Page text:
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Kayo Oda left a safe career to teach Sudanese how to avoid land mines

She makes treks along nameless unmarked paths to conduct lifesaving land-mine safety meetings. Getting lost happens frequently because of the ever-shifting sands.

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    Japanese aid worker Kayo Oda meets with children at Tchotiai Basic School in Kassala, Sudan.
    Courtesy of Kayo Oda
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Summertime in Sudan brings a particularly intense form of heat, a parching, ovenlike blast that seems to come from all angles.

In her modest apartment set among low-slung, sunbaked buildings in a quiet residential area in Kassala, near the border with Eritrea, Kayo Oda gamely fights to stay cool, a ceiling fan providing little help against the sweltering heat. Such is life for the young Japanese aid worker who now calls Sudan home.

It is a far cry from her former home in Tokyo’s tony Shibuya Ward. Having left her plush life behind, Ms. Oda now pursues her passion: to save lives by bringing land-mine awareness programs to a remote corner of northeastern Sudan.

She regularly makes treks along nameless unpaved roads to villages to conduct lifesaving land-mine safety meetings, often relying on the local driver’s memory to follow the right unmarked path. Getting lost is still a frequent occurrence because of a landscape of ever-shifting sands.

Her modest, unassuming approach earns the confidence and respect of the villagers she meets – and also pays dividends in ensuring the cooperation of a sometimes labyrinthine Sudanese bureaucracy.

Oda’s path to Kassala was a circuitous one. Born in Hiroshima, Japan, to a Ministry of Finance official and a homemaker, Oda has long had an international perspective for which she credits a high school homestay in rural Kentucky.

“My host family provided unconditional love to a strange Japanese girl and did everything they could to make me feel at home,” Oda says via a telephone conversation. Armed with a naturally inquisitive and independent spirit, she pursued degrees at McMaster University in Hamilton, Ontario; volunteered at an orphanage in Venezuela; and spent six months in an intensive Chinese language course in China’s Liaoning Province.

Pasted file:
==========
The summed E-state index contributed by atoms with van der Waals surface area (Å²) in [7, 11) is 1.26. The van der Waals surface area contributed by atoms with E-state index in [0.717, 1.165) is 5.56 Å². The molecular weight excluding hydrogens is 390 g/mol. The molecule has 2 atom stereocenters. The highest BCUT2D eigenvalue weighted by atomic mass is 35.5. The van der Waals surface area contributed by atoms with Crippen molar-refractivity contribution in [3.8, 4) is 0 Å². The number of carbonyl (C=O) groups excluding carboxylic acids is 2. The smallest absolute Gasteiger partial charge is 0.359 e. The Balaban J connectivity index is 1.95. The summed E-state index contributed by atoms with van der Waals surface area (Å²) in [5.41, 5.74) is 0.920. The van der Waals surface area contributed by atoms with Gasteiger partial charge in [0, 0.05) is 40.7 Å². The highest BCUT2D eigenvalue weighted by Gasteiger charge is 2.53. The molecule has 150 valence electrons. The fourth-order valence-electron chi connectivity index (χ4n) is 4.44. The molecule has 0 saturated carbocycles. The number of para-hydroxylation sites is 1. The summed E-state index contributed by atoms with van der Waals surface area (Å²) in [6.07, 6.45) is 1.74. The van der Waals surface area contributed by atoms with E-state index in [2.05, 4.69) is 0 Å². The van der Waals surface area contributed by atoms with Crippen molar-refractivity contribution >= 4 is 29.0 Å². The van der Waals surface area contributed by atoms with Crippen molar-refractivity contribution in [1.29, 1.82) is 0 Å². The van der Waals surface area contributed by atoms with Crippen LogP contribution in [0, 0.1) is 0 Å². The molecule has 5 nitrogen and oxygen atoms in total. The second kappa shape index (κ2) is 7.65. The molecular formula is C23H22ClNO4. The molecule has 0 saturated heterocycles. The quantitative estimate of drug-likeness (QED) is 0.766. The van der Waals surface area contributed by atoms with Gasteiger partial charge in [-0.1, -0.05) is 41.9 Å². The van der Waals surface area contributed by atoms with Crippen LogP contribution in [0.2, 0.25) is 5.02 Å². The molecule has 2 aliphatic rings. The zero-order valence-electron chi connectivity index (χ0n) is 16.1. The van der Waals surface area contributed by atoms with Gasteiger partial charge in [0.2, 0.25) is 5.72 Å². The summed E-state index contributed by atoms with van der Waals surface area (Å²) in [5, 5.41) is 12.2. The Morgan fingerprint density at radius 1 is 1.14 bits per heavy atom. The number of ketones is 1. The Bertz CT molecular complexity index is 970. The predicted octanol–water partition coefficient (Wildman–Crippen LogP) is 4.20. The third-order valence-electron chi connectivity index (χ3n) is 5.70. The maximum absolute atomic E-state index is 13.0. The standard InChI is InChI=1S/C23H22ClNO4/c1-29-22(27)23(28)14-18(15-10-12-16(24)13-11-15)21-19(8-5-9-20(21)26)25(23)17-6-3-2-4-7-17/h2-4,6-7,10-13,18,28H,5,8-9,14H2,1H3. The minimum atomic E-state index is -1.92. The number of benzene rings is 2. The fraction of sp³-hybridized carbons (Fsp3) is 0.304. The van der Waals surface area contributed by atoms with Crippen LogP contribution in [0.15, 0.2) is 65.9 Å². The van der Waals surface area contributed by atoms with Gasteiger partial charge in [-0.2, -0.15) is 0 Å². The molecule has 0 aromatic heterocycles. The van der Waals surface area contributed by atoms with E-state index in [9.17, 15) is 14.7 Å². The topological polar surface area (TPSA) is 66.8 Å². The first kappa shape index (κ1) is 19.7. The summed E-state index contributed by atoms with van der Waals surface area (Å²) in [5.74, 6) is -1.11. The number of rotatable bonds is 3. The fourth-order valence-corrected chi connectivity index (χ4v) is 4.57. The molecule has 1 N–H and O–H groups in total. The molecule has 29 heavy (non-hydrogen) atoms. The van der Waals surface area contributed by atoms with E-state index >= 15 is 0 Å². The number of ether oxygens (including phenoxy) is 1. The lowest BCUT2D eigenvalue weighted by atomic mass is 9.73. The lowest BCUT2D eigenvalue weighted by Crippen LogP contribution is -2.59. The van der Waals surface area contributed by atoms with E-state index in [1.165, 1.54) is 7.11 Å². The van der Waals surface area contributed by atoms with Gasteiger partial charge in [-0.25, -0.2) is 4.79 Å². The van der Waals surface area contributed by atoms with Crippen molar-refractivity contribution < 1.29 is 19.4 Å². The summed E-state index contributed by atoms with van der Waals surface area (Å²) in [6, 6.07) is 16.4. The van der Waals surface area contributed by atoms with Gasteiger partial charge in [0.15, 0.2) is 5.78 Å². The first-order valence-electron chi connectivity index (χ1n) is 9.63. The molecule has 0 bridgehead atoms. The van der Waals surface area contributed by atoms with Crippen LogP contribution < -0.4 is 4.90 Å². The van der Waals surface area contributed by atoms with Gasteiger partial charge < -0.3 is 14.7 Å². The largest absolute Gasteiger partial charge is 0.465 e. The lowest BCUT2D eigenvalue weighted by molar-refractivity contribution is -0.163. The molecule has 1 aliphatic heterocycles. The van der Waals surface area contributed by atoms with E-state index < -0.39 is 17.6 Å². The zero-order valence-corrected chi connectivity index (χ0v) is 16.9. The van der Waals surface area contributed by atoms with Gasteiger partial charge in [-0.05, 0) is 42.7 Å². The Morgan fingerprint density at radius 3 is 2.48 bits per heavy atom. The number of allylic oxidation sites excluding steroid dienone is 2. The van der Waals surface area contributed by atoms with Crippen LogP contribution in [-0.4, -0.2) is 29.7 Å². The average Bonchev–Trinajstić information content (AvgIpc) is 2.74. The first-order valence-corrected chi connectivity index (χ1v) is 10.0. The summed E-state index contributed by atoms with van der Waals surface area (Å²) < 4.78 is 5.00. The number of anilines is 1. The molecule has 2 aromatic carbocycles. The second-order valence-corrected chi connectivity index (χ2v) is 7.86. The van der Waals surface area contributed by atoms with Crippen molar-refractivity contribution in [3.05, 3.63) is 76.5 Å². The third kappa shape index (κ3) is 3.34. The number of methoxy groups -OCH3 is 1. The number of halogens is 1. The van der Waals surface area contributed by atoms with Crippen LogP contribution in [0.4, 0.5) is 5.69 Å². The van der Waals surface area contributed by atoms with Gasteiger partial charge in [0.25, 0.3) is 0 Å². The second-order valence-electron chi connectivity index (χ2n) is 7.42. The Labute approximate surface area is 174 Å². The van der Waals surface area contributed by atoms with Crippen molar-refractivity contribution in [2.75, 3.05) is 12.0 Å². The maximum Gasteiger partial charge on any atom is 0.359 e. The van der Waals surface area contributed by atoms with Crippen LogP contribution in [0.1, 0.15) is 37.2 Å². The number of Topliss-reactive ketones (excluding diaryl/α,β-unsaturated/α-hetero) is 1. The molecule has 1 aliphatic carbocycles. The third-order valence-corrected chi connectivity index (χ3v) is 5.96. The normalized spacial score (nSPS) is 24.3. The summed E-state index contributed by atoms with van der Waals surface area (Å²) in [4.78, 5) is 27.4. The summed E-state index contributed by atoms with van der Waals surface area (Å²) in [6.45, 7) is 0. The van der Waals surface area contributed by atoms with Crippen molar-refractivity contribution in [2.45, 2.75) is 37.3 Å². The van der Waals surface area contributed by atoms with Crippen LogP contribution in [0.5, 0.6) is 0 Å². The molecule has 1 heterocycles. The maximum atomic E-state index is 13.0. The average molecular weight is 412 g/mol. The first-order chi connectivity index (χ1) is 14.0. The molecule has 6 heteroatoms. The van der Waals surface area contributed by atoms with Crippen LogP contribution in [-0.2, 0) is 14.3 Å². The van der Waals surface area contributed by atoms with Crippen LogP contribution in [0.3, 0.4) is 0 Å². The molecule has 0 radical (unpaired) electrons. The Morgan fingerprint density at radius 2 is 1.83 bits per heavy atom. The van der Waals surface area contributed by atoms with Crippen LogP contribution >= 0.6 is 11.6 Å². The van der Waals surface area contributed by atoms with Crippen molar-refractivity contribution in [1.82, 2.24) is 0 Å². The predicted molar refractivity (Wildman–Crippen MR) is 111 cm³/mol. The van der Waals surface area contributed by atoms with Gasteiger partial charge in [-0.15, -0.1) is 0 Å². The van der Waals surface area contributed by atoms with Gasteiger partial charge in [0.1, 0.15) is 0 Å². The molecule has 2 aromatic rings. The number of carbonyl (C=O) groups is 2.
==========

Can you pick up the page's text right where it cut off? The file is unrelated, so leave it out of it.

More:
Eager to supplement her education with real-world experience, Oda joined a Japanese conglomerate in 2009 as a consultant in its Tokyo headquarters. The work paid well – and Oda admits she enjoyed her time as “a privileged white-collar worker.” But the corporate culture of Japan left her feeling empty.

She resigned in early 2014 and began to explore nonprofit opportunities, soon joining the Association for Aid and Relief, Japan.

Founded in 1979, AAR Japan is a fastidiously nonpolitical, nondenominational nongovernmental organization specializing in land-mine education, public health, and disaster relief. Operating in 15 countries, AAR Japan is well regarded by its international peers.

Indeed, since 2009 the government of Sudan has suspended or expelled 17 Western aid organizations, including the Red Cross. But AAR Japan has avoided such sanctions – its understated Japanese approach serving it well to date.

After splitting time between Karachi, Pakistan, and Tokyo, Oda volunteered to join AAR Japan’s Sudan operation in Kassala where she now heads its land-mine education team.

[Editor's note: The original version of this story incorrectly stated the city in Pakistan where Oda once worked.]

Racked by decades of civil war, Sudan has a legacy of land mines and other explosive remnants of warfare. The northeastern region near the Eritrean border has been particularly affected, with Kassala registering the highest number of land-mine incidents in the region and the second highest overall in the country.

To date, the government of Sudan and international partners have cleared some 36 square miles of land mines and unexploded ordnance. But more than two square miles of affected land still remains near Kassala.

To that end, Oda’s work focuses on education about mines. AAR Japan holds about 500 seminars each year to teach villagers how to identify unexploded mines and what to do when munitions are discovered. Skits and storytelling are used with schoolchildren – a group particularly susceptible to harm from land mines and other explosives.